HUFFING AND PUFFING ARNOLD'S STAFF HITS THE ROOF AT RUMORS HE'LL OPEN UP DOME.
SACRAMENTO - Where there's smoke, there's steam.
Gov. Arnold Schwarzenegger's staff, in fact, is steamed at rumors the governor plans to tear up part of the Capitol dome to accommodate a smoking plaza for the stogie-lovin' gov.
Such rumors apparently have been spreading through the European media, and at least one American paper, The Washington Times, bought into it.
``It's absolutely ridiculous to imagine, let alone report, that Gov. Arnold Schwarzenegger would remove California's historic Capitol dome so he can smoke an occasional cigar,'' said Schwarzenegger spokeswoman Terri Carbaugh, who has demanded retractions on the stories.
``He's no longer the Terminator. He's a respectable California governor, and the stories are patently false.''
Of course, Schwarzenegger did install a tent over part of the courtyard outside the suite of governor's offices - a deal-making area, his staff calls it. He does smoke cigars there, but that's not its only purpose, and he could smoke there with or without the tent.
But he has no plans to alter any part of the Capitol building - and in fact couldn't without the Legislature's approval.
State law prohibits smoking within 20 feet of a state building, so the governor is careful to stay that far away when he breaks out a cigar, Carbaugh said. The tent in the courtyard is on loan from a private source, but he is planning to install his own covering with his own personal funds. The covering will be removed when he leaves office.
Schwarzenegger is known for using the courtyard to hash out deals with legislators and others - most notably during the intense negotiations in December over his proposed ballot measures. He wanted the covering in case of rain or the harsh sunlight that Sacramento can experience.
The rumors are persisting, even as the administration launches a new effort to crack down on tobacco use by minors. On Thursday, five state agencies announced a new campaign targeting tobacco retailers who sell to youths through additional surveillance, penalties and a new outreach campaign.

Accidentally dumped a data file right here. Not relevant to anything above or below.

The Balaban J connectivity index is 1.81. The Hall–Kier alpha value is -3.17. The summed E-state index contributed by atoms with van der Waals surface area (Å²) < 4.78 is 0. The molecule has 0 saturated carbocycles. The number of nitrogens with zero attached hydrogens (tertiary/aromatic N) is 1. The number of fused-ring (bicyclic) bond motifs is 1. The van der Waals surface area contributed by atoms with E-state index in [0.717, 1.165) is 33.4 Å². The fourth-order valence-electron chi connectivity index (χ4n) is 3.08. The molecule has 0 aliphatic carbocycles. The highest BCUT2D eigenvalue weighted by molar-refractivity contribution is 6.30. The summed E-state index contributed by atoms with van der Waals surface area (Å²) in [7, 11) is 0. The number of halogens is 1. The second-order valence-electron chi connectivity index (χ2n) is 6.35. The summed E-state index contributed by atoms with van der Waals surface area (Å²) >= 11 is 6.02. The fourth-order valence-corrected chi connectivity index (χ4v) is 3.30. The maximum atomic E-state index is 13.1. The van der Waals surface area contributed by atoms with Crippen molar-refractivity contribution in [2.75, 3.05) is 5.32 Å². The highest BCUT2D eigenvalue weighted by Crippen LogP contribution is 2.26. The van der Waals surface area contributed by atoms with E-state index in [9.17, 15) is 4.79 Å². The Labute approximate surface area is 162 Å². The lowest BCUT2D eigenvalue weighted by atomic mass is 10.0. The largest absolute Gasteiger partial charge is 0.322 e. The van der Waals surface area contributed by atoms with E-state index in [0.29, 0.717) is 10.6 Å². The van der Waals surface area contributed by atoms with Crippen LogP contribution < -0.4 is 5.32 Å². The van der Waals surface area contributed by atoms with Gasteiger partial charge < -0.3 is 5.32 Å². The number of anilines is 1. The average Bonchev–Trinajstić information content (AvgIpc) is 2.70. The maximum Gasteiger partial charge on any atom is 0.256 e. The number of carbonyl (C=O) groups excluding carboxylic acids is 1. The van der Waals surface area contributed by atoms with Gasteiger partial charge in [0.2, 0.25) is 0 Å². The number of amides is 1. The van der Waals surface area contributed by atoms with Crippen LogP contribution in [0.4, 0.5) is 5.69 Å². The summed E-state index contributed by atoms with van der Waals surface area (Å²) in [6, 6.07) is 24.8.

Still, anti-smoking activists are inflamed at the governor for presenting a pro-tobacco image.
Laurie Comstock, an Elk Grove woman who said she has lost 13 family members to tobacco-related disease, organized a rally recently to criticize the governor's well-publicized cigar habit.
``My No. 1 concern is the message he's sending to children,'' Comstock said. ``He is glamorizing cigar smoking and smoking in general by what he's doing. Cigars are addictive and deadly, too, and he's sending the wrong message to kids.''
Carbaugh's response is that Schwarzenegger is an adult with every right to enjoy the occasional stogie, and he is - other than the smoking thing, of course - a role model for kids.
``You will not find a better role model for health and fitness than California Gov. Schwarzenegger,'' she said. ``He frequently meets with youth organizations; he talks to them about the importance of eating well, exercising well and living a well-balanced life.''
Harrison Sheppard, (916)446-6723
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|Publication:||Daily News (Los Angeles, CA)|
|Date:||Feb 20, 2004|
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